I have a set of my “black journals”, ie the binders I’ve written since age 10 or so. Four for each year. They will burn with me in my coffin, and I’ll be explicit about that in my will. Very explicit. 😀

    The Auden poem “Funeral Blues” has an interesting history. It started as a biting satire in his play “The Ascent of F6” in 1936, a play co-written with Christopher Isherwood. In the play it is a mocking, snarky, over-blown eulogy of a dead politician. By now it has become a dirge that people seriously use at their funerals.

    It just shows that however much writers want it, we don’t always have control of how the audience use our works. So, I will have to take extra precautions to ensure my journals burn with my coffin…


    1. I think it was Tom O’Bedlam who said that it was a cabaret sort of number, so I knew it was originally satire, but I didn’t realize Isherwood was involved. And yes, there is something to be said for reader response theory.
      And I’ve already destroyed my earliest journals. Not going to chance it.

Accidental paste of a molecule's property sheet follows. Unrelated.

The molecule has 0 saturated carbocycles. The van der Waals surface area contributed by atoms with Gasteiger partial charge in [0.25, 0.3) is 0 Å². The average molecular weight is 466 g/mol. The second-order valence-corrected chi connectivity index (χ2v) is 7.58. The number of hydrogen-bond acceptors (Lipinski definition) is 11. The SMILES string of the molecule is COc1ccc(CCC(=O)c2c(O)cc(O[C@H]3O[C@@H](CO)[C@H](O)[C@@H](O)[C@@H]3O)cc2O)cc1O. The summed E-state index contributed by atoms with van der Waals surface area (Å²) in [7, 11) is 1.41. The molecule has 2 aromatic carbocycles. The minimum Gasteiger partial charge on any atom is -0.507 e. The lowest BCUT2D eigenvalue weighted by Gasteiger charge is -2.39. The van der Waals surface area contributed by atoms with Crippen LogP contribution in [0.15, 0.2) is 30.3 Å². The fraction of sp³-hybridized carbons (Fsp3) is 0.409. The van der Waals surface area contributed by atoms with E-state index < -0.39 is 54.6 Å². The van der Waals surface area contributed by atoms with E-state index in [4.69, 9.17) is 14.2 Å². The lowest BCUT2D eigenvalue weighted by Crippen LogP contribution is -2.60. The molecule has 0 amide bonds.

5. John says:

    Oh you just wait …. all the poems I’ll publish about you … 🙂

    I cannot watch this without crying. Every time. Every damn time. Tears. And more tears.

    It’s funny you posted this. One day last week, Julian asked me about this poem, so I pulled out my volume of Collect Auden, and read the poem. Not nearly as well as John Hannah, but, I discovered something: I can’t read it without crying either.

    This movie came out in 1994 — and, we were well into the second decade of AIDS, and it was still destroying people left and right. Endless news of this or that person being infected, or dying. Endless news of deaths and memorial services. This poem and movie came out at a time when I think I was especially numb emotionally. I can remember sitting in the movie theatre, and weeping so much when John Hannah started weeping. I was a wreck. I remember leaving the movie and realizing that I had no idea what happened after that scene. Years later, I ran across the movie on cable, and finally watched the ending of the movie (which, after this poem, seems rather anticlimactic). I almost wish the movie had been switched around a little, and this scene was the final scene — it would be a powerful ending.

    Thanks for sharing and making me cry — again. 🙂


    1. Ah, you’re welcome. Thank you for bringing up the timely cultural context of this piece within the movie and what was going on in the gay community at that time. I was still living in denial in 94, let alone the closet. But it wouldn’t be long before that changed. Frightening times to be in love. Can you believe I’ve never actually seen this movie? Only this scene.